Last fall, President Joe Biden signed into law the Infrastructure Investment and Jobs Act (IIJA), a $1.2 trillion bipartisan infrastructure bill. Allocating billions of additional dollars in appropriations for myriad aspects of U.S. national infrastructure, IIJA is one of the most significant infrastructure bills put forward in recent decades. As these dollars are deployed, higher-education institutions and their facilities teams stand to benefit both directly and indirectly.
The far-reaching law authorizes a $550 billion increase in appropriations for surface transportation, broadband, and water infrastructure programs over current levels over eight years. While every organization will undoubtedly benefit from better roads, bridges, and water systems, some funding allocations may be particularly relevant to higher education.
Of possible relevance to higher education is $47 billion in climate-change resilience measures to protect building from storms and wildfire. Numerous higher-education facilities are in locations vulnerable to the hazards of storms, floods, and fires, just as commercial and residential buildings are.
Also of interest is $65 billion allocated to repair and protect the electric grid, including building new transmission lines for renewable power; and $39 billion toward maintaining and expanding public transit systems. Students increasingly expect their college or university to generate some of its own renewable energy, and the possibility of selling excess renewable energy to the grid would further burnish an institution’s demonstrated commitment to environmental sustainability. As APPA itself noted in its 2020 Thought Leaders report, Preparing for the Student of 2024, many students “feel an urgency toward these environmental issues.”
Building Training and Assessment Centers
Higher-education institutions will have the opportunity to apply for grants to establish building training and assessment centers to educate building technicians and engineers about modern building technologies. These centers will benefit any building professional who wants to learn, including those who work at the university housing center.
Smart building technology is not necessarily cutting edge at this point, despite having been deployed in commercial buildings, colleges, and universities. And not every engineer is equally well versed on the Internet of Things, using algorithms to uncover building performance anomalies, and other details of smart building technology. Nevertheless, today’s smart building systems typically require a building engineer to analyze building performance data before heading out to make adjustments with a wrench.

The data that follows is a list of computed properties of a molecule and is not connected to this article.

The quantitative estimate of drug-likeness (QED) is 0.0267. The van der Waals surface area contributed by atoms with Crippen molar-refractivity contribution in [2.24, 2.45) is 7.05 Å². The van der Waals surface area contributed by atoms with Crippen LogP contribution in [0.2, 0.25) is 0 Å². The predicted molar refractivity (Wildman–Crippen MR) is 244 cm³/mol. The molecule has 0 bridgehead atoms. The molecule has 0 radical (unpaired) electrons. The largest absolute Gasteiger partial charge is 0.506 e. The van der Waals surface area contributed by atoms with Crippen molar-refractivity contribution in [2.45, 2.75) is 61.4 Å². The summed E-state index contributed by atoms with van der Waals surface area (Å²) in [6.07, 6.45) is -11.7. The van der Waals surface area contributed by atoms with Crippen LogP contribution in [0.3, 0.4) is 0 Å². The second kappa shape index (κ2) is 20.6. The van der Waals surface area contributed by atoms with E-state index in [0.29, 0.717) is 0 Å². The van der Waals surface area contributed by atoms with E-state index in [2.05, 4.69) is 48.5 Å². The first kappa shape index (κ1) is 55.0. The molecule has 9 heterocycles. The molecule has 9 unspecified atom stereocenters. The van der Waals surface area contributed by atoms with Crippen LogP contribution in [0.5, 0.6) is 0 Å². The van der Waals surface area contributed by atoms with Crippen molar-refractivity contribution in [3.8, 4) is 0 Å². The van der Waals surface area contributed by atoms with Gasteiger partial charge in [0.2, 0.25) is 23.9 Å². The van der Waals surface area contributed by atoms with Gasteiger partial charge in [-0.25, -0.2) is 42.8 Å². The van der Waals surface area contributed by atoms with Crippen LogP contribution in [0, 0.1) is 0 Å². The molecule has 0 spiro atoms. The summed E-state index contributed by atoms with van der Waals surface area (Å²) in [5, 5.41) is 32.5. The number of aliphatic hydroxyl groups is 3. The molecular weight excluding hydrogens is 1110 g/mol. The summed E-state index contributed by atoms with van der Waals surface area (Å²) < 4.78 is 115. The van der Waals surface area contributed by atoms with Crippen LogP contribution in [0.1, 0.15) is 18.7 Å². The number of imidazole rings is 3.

Centers of Excellence for Resilience and Adaptation
One potentially positive impact is provided by the National Center of Excellence for Resilience and Adaptation and the 10 Regional Centers of Excellence that the U.S. Department of Transportation will establish under the new law. The goal of the centers is to undertake research and development to improve the resilience of U.S. surface transportation infrastructure to natural disasters and extreme weather.
Institutions of higher education and consortiums of nonprofits led by an institute of higher education are eligible to be designated as centers. The law authorizes $500 million over five years to fund grants, with each center receiving a minimum of $5 million each year (subject to a 50% cost share). A higher-education institution could not only house one of the centers of excellence, but—at least hypothetically—could even pilot new concepts in resilient materials and design on its own campuses.
Piloting Plant-Based Construction and Consumer Products
A university also may have a funded opportunity to investigate construction and consumer products created from sustainable agriculture products. The U.S. Department of Agriculture has received $2 million for FY2023 to fund a bioproduct pilot program that will be implemented through a to-be-named university-affiliated bioproduct research facility. The goal will be to study the relative merits of using materials derived from agricultural commodities in construction and consumer products, including waste management cost reductions, greenhouse gas reductions, and other environmental benefits.
Broadband Funding and Policy
The bipartisan infrastructure agreement provides $65 billion in new broadband investments, including state-level grants to facilitate broadband deployment; dedicated funding for middle- mile broadband infrastructure; and more. Higher-education institutions are eligible for this grant funding.
Potentially Accelerating Infrastructure Projects
What IIJA may well do is accelerate infrastructure projects and investments already in the planning stages, potentially tapping already-proven grant and loan programs. The U.S. Environmental Protection Agency, Department of Transportation, and Department of Energy, for example, have successful programs that could be expanded to deploy IIJA funds.
Higher-education institutions also may find opportunities to leverage public funding by partnering with private companies that can bring expertise to the table. Many institutions have used public-private partnerships to bring ambitious projects to life.
While political parties often disagree on policy, everyone has agreed that infrastructure spending is a worthwhile investment. Ideally, colleges and university campuses will benefit from some of these investments.
Eric Conrad is executive vice president, education at JLL in Chicago, IL. He can be reached at firstname.lastname@example.org.